Tables for
Volume A
Space-group symmetry
Edited by Th. Hahn

International Tables for Crystallography (2006). Vol. A, ch. 2.2, p. 40

Section 2.2.17. Crystallographic groups in one dimension

Th. Hahna* and A. Looijenga-Vosb

aInstitut für Kristallographie, Rheinisch-Westfälische Technische Hochschule, Aachen, Germany, and bLaboratorium voor Chemische Fysica, Rijksuniversiteit Groningen, The Netherlands
Correspondence e-mail:

2.2.17. Crystallographic groups in one dimension

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In one dimension, only one crystal family, one crystal system and one Bravais lattice exist. No name or common symbol is required for any of them. All one-dimensional lattices are primitive, which is symbolized by the script letter [{\scr p}]; cf. Chapter 1.2[link] .

There occur two types of one-dimensional point groups, 1 and [m \equiv \bar{1}]. The latter contains reflections through a point (reflection point or mirror point). This operation can also be described as inversion through a point, thus [m \equiv \bar{1}] for one dimension; cf. Chapters 1.3[link] and 1.4[link] .

Two types of line groups (one-dimensional space groups) exist, with Hermann–Mauguin symbols [{\scr p}1] and [{\scr p}m \equiv {\scr p}\bar{1}], which are illustrated in Fig.[link]. Line group [{\scr p}1], which consists of one-dimensional translations only, has merely one (general) position with coordinate x. Line group [{\scr p}m] consists of one-dimensional translations and reflections through points. It has one general and two special positions. The coordinates of the general position are x and [\bar{x}]; the coordinate of one special position is 0, that of the other [{1 \over 2}]. The site symmetries of both special positions are [m \equiv \bar{1}]. For [{\scr p}1], the origin is arbitrary, for [{\scr p}m] it is at a reflection point.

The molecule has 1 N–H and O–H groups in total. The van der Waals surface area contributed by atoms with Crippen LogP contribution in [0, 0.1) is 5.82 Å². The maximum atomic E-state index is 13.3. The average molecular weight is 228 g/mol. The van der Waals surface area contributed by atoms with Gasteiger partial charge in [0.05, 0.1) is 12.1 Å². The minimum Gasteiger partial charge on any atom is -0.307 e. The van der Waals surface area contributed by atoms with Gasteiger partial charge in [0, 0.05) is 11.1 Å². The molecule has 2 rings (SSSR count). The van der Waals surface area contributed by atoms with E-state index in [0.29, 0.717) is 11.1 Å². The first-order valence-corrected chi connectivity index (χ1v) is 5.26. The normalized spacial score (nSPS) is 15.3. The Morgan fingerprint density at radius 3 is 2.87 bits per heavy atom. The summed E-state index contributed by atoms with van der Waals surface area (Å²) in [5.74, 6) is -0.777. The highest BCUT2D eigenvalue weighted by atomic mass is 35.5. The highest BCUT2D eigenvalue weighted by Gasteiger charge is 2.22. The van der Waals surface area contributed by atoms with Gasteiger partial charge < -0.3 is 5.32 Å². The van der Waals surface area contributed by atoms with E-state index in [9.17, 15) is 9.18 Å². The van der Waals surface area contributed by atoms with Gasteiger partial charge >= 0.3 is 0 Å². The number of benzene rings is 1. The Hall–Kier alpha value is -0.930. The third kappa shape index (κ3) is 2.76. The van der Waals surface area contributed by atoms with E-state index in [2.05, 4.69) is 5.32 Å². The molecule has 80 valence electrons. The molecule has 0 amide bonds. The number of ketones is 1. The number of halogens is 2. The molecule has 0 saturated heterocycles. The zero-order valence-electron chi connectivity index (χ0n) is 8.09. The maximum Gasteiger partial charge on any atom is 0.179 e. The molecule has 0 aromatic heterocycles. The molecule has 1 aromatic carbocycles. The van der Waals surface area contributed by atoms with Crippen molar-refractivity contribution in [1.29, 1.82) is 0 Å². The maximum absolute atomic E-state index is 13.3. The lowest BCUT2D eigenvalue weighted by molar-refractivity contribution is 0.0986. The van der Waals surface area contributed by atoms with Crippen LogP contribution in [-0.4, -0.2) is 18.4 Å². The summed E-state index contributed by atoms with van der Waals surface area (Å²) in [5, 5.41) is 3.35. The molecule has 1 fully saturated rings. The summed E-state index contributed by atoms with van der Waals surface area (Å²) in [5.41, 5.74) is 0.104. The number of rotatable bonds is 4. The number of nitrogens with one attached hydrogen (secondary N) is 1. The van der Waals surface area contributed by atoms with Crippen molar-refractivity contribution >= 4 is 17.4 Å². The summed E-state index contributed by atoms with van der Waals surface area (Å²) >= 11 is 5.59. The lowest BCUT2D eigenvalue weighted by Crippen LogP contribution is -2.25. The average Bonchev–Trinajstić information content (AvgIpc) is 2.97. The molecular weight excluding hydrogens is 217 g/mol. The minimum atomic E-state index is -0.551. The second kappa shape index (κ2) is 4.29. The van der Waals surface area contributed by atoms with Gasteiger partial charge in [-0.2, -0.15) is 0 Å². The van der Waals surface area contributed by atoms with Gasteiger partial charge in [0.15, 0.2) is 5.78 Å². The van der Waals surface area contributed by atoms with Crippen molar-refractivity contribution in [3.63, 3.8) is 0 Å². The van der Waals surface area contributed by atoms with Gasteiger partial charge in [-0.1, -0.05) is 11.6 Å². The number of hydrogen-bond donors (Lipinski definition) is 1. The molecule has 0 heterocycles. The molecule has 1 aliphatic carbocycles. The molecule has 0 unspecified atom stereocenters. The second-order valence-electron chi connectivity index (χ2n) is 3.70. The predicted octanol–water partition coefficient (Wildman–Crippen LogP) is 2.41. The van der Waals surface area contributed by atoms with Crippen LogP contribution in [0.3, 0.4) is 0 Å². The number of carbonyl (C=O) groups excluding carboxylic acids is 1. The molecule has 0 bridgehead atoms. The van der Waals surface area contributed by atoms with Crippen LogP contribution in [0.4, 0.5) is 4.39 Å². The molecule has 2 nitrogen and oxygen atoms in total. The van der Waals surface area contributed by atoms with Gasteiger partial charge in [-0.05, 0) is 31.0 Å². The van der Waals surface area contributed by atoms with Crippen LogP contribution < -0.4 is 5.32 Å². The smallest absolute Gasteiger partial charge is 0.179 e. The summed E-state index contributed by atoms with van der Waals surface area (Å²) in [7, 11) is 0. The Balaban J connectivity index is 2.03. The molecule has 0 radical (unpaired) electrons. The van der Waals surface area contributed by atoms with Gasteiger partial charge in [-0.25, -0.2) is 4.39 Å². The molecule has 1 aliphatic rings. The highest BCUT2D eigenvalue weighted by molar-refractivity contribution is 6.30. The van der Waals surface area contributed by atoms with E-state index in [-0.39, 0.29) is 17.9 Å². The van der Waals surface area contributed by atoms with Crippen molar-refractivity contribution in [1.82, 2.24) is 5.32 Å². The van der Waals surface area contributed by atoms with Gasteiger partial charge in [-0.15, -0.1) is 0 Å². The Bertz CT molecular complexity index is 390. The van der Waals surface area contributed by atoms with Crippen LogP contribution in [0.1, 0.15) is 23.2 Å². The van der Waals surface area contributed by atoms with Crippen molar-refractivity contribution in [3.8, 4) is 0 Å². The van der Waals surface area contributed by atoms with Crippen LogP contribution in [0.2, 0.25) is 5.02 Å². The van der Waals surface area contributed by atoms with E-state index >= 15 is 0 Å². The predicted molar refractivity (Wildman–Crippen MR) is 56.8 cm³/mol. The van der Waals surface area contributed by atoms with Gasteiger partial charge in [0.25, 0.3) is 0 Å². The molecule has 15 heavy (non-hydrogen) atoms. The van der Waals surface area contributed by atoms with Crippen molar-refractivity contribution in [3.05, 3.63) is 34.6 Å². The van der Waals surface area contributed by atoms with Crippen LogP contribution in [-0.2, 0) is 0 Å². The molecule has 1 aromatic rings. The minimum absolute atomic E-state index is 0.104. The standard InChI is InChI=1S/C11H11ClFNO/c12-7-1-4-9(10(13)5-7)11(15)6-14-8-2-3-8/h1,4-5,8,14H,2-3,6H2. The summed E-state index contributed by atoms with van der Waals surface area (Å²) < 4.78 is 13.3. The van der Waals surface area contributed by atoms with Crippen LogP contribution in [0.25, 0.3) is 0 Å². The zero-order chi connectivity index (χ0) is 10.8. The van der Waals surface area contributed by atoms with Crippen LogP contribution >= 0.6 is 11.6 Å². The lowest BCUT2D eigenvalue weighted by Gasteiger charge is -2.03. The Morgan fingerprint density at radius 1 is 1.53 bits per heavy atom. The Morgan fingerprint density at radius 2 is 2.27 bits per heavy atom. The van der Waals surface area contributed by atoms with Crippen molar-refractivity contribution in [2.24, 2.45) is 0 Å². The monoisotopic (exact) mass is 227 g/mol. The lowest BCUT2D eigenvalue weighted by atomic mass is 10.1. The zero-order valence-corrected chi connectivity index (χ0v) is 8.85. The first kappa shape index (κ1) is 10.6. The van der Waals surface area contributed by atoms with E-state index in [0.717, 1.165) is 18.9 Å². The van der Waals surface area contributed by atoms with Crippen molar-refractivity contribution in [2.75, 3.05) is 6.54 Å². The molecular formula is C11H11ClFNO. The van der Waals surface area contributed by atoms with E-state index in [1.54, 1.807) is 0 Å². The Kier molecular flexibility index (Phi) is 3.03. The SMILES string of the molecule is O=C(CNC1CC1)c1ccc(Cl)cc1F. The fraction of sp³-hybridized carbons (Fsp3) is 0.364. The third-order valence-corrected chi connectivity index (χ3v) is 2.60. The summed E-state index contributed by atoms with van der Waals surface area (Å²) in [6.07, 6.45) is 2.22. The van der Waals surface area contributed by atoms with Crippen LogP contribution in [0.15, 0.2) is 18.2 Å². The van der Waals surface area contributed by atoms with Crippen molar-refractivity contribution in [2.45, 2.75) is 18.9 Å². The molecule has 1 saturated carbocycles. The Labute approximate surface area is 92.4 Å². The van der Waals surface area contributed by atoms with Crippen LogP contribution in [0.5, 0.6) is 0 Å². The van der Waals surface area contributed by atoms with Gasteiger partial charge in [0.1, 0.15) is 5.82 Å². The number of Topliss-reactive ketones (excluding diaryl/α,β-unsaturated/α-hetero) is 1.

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The two line groups (one-dimensional space groups). Small circles are reflection points; large circles represent the general position; in line group [{\scr p}1], the vertical bars are the origins of the unit cells.

The one-dimensional point groups are of interest as `edge symmetries' of two-dimensional `edge forms'; they are listed in Table[link] . The one-dimensional space groups occur as projection and section symmetries of crystal structures.

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